In the wake of the tragic drowning death of former NFL player Ryan Mallett recently, plus a spate of drownings at Florida’s Panama City Beach, Fox News Digital reached out to water safety experts in order to share tips with others to help prevent trips to the beach from ending in tragedy.
The experts shared a range of advice and insights.
The tips include the following:
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Read on to learn more.
“The first thing every beachgoer should do is pay attention to the conditions of the beach when you arrive,” Chris DeJong, a former national champion swimmer and the Atlanta-based founder of the Big Blue Swim School, a national chain of swim schools for children, told Fox News Digital.
“Make sure to check for flag warnings,” he also said.
A yellow flag, said DeJong, means that rip currents are expected, while a red flag means a “dangerous” rip current is expected.
A rip current, which is also called a riptide, is defined as “channelized currents of water flowing away from shore at surf beaches,” according to the website for the National Weather Service.
“Typically, they form at breaks in sandbars, and also near structures, such as jetties and piers, as well as cliffs that jut into the water,” the site also noted.
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“Rip currents are common and can be found on most surf beaches, including the Great Lakes and Gulf of Mexico.”
Lifeguards “are trained to spot rip currents,” said DeJong, and “they are trained in rip current rescues and have the necessary equipment to help.”
Also, attempting to rescue someone from a rip current is very dangerous, said Dworkin.
“Leave the rescue to the professionals,” he said.
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While lifeguards are important, they are “an additional layer of protection,” registered nurse Mary Jo Quintero told Fox News Digital.
She is water safety coordinator at Valley Children’s Healthcare, located in California.
“The lifeguard does not take the place of adult supervision for children,” she added.
A supposed calm patch of water actually could be a potentially deadly rip current, said Gerry Dworkin, a consultant with Lifesaving Resources, Inc., who is based in Maine and is an expert on water rescues and safety.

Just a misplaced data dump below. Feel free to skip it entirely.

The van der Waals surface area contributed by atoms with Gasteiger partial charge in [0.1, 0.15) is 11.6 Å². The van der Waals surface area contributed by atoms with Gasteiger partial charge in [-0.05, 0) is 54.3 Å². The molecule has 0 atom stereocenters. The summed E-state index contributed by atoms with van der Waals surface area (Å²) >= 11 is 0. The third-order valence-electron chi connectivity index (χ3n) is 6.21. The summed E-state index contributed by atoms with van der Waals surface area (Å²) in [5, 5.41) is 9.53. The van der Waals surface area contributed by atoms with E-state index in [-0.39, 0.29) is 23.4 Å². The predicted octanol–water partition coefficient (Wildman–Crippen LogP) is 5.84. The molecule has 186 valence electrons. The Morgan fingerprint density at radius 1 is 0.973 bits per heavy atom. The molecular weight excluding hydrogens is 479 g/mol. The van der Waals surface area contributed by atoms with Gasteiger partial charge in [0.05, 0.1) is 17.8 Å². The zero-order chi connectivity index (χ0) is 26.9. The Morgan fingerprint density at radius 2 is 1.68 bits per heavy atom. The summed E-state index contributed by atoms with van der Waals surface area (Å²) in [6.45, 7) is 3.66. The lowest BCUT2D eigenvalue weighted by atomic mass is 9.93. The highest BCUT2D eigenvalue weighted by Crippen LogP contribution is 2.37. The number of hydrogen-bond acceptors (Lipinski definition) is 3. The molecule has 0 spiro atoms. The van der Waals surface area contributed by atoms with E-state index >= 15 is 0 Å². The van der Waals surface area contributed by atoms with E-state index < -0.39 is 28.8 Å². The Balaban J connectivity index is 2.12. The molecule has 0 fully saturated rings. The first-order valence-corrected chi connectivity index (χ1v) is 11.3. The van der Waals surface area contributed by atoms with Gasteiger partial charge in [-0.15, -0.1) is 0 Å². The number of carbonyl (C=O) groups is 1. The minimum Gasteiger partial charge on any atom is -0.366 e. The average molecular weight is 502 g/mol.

“To the untrained observer, the actual rip current appears to be calm water — when in reality it looks calm [only] because a channel has been created between the sandbars and that channel is forcing the water back out to sea,” he said.
While Mallett, who perished on June 17, 2023, did not die from a rip current, Dworkin said rip currents are the cause of 80% of ocean lifeguard interventions.
“To escape a rip current, do not try to fight your way against the water flow,” said Dworkin.
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Instead of fighting a rip current and attempting to swim to shore, a person should “swim parallel to shore to escape the channel, and then either float or swim back in,” said Dworkin.
Staying calm and floating on your back if you’re stuck in a rip current is important, DeJong also advised.
“The rip current won’t pull you under. It will just pull you further away from shore,” he said.
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While floating, try to signal for help. “Raise both arms to attract the lifeguards’ attention,” said Quintero.
If someone else is caught in a rip current and you’re standing on the beach, “communicate with the person,” said DeJong.
“Advise the person to float or swim parallel to the shore and help keep them calm — while you call 911,” he said.
“A flotation device is not guaranteed to help you or your child escape a rip current,” said DeJong.
“While it can help you stay afloat, it shouldn’t be used as a way to circumvent the warning flags or lack of lifeguard.”
“If the open body of water is one a family is visiting, do your homework and learn about the location conditions to keep everyone water safe,” said Quintero.
This is especially important if children are along on the trip.
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Drowning is the leading cause of death for children between the ages of one and four years old, and the second leading cause of unintentional injury death for children between the ages of five and 14, said the website of the Centers for Disease Control and Prevention (CDC).
“Adult supervision without any distractions such as cell phones, reading, etc. is one of the most important ‘must haves'” of any beach trip, said Quintero.
Also, remember to pick up after yourself or your family when finishing a trip to the beach.
“Leave the area better than you found it,” advised Quintero.
“Keep our beaches clean and clear of litter that can be a safety hazard for humans and marine life,” she added.